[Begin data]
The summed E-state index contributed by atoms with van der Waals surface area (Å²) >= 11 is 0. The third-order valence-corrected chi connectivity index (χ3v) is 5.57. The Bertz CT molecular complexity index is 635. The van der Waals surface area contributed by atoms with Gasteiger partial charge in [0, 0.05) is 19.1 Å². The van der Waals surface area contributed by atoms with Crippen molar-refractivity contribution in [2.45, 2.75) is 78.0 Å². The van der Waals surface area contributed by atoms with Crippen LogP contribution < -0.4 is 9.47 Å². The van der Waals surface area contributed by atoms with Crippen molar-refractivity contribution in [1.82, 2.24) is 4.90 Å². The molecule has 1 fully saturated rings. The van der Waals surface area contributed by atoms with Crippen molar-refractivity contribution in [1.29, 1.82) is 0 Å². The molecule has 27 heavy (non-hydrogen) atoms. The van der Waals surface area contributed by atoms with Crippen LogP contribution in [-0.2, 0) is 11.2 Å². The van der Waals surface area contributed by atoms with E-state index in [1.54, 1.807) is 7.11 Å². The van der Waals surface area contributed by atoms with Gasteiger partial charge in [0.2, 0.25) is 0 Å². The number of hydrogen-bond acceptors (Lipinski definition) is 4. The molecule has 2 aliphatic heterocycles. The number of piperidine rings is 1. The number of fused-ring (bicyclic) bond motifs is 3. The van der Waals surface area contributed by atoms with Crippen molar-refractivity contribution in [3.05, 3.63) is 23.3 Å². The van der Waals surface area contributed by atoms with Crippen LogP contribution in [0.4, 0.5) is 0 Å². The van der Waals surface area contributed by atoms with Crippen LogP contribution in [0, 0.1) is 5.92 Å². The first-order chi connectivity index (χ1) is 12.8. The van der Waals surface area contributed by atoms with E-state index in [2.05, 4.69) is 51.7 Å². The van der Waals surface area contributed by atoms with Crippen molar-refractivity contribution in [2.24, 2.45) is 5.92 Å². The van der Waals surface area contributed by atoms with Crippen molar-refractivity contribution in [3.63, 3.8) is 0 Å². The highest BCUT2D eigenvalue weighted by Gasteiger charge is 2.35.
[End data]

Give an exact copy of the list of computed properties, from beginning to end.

The summed E-state index contributed by atoms with van der Waals surface area (Å²) >= 11 is 0. The third-order valence-corrected chi connectivity index (χ3v) is 5.57. The Bertz CT molecular complexity index is 635. The van der Waals surface area contributed by atoms with Gasteiger partial charge in [0, 0.05) is 19.1 Å². The van der Waals surface area contributed by atoms with Crippen molar-refractivity contribution in [2.45, 2.75) is 78.0 Å². The van der Waals surface area contributed by atoms with Crippen LogP contribution < -0.4 is 9.47 Å². The van der Waals surface area contributed by atoms with Crippen molar-refractivity contribution in [1.82, 2.24) is 4.90 Å². The molecule has 1 fully saturated rings. The van der Waals surface area contributed by atoms with Crippen molar-refractivity contribution in [1.29, 1.82) is 0 Å². The molecule has 27 heavy (non-hydrogen) atoms. The van der Waals surface area contributed by atoms with Crippen LogP contribution in [-0.2, 0) is 11.2 Å². The van der Waals surface area contributed by atoms with E-state index in [1.54, 1.807) is 7.11 Å². The van der Waals surface area contributed by atoms with Gasteiger partial charge in [0.2, 0.25) is 0 Å². The number of hydrogen-bond acceptors (Lipinski definition) is 4. The molecule has 2 aliphatic heterocycles. The number of piperidine rings is 1. The number of fused-ring (bicyclic) bond motifs is 3. The van der Waals surface area contributed by atoms with Crippen molar-refractivity contribution in [3.05, 3.63) is 23.3 Å². The van der Waals surface area contributed by atoms with Crippen LogP contribution in [0.4, 0.5) is 0 Å². The van der Waals surface area contributed by atoms with Crippen LogP contribution in [0, 0.1) is 5.92 Å². The first-order chi connectivity index (χ1) is 12.8. The van der Waals surface area contributed by atoms with E-state index in [2.05, 4.69) is 51.7 Å². The van der Waals surface area contributed by atoms with Crippen molar-refractivity contribution in [2.24, 2.45) is 5.92 Å². The van der Waals surface area contributed by atoms with Crippen molar-refractivity contribution in [3.63, 3.8) is 0 Å². The highest BCUT2D eigenvalue weighted by Gasteiger charge is 2.35.